In the TextRoundedBgHelper.draw method, for every Annotation span found in the text, we get the start and end index of the span, find the line number for each and then compute the start and end character offset (within the line). Then, we use the TextRoundedBgRenderer implementations to render the background.

fun draw(canvas: Canvas, text: Spanned, layout: Layout) {
// ideally the calculations here should be cached since
// they are not cheap. However, proper
// invalidation of the cache is required whenever
// anything related to text has changed.
val spans = text.getSpans(0, text.length, Annotation::class.java)
spans.forEach { span ->
if (span.value.equals("rounded")) {
val spanStart = text.getSpanStart(span)
val spanEnd = text.getSpanEnd(span)
val startLine = layout.getLineForOffset(spanStart)
val endLine = layout.getLineForOffset(spanEnd)

// start can be on the left or on the right depending
// on the language direction.
val startOffset = (layout.getPrimaryHorizontal(spanStart)
+ -1 * layout.getParagraphDirection(startLine) * horizontalPadding).toInt()
// end can be on the left or on the right depending
// on the language direction.
val endOffset = (layout.getPrimaryHorizontal(spanEnd)
+ layout.getParagraphDirection(endLine) * horizontalPadding).toInt()

val renderer = if (startLine == endLine) singleLineRenderer else multiLineRenderer
renderer.draw(canvas, layout, startLine, endLine, startOffset, endOffset)
}
}
}

Provide drawables as attributes

To easily supply drawables for different TextViews in our app, we define 4 custom attributes corresponding to the drawables and 2 attributes for the horizontal and vertical padding. We created a TextRoundedBgAttributeReader class that reads these attributes from the xml layout.

Render the background drawable(s)

Once we have the drawables we need to draw them. For that, we need to know:

  • The start and end line for the background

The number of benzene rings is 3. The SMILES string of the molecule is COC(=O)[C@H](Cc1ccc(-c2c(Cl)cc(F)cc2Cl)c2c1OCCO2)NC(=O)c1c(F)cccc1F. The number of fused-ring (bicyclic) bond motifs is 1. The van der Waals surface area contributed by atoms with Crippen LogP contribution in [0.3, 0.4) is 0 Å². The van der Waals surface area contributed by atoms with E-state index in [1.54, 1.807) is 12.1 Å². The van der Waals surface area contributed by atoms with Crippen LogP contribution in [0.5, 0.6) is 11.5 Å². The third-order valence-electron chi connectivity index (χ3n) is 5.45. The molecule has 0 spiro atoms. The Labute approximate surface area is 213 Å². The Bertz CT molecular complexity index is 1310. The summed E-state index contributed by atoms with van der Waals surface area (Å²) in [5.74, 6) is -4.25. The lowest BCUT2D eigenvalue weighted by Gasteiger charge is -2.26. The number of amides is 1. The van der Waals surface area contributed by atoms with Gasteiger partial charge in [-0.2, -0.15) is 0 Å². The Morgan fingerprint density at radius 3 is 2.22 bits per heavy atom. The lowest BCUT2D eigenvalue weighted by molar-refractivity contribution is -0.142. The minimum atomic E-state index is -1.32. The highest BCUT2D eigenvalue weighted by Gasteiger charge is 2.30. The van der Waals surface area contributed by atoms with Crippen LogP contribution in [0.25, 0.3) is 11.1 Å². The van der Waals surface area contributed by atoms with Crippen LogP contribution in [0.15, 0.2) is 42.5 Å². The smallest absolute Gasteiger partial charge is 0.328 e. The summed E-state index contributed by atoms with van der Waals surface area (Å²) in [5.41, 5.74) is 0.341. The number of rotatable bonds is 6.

• The character offset where the background should start and end at.

We created an abstract class TextRoundedBgRenderer that knows how to compute the top and the bottom offset of the line, but exposes an abstract draw function:

abstract fun draw(
canvas: Canvas,
layout: Layout,
startLine: Int,
endLine: Int,
startOffset: Int,
endOffset: Int
)

The draw function will have different implementations depending on whether our text spans a single line or multiple lines. Both of the implementations work on the same principle: based on the line top and bottom, set the bounds of the drawable and render it on the canvas.

The single line implementation only needs to draw one drawable.

Single line text

The multi-line implementation needs to draw the start and the end of line drawables on the first, and last line respectively, then for each line in the middle, draw the middle line drawable.

Multi-line text

Supporting custom drawing on a TextView

We extend AppCompatTextView and override onDraw to call TextRoundedBgHelper.draw before letting the TextView draw the text.

Caveat: Our sample makes all the calculations for every TextView.onDraw method call. If you’re planning on integrating this implementation in your app, we strongly suggest to modify it and cache the calculations done in TextRoundedBgHelper. Then, make sure you invalidate the cache whenever anything related to text, like text color, size or other properties, has changed.


The Android text APIs allow you a great deal of freedom to perform styling. Simple styling is possible with text attributes, styles, themes and spans. Complex custom styling is achievable by taking control of the onDraw method and making decisions on what and how to draw on the Canvas. Check out our sample for all implementation details.

What kind of text styling did you have to do that required custom TextView implementations? What kind of issues did you encounter? Tell us in the comments!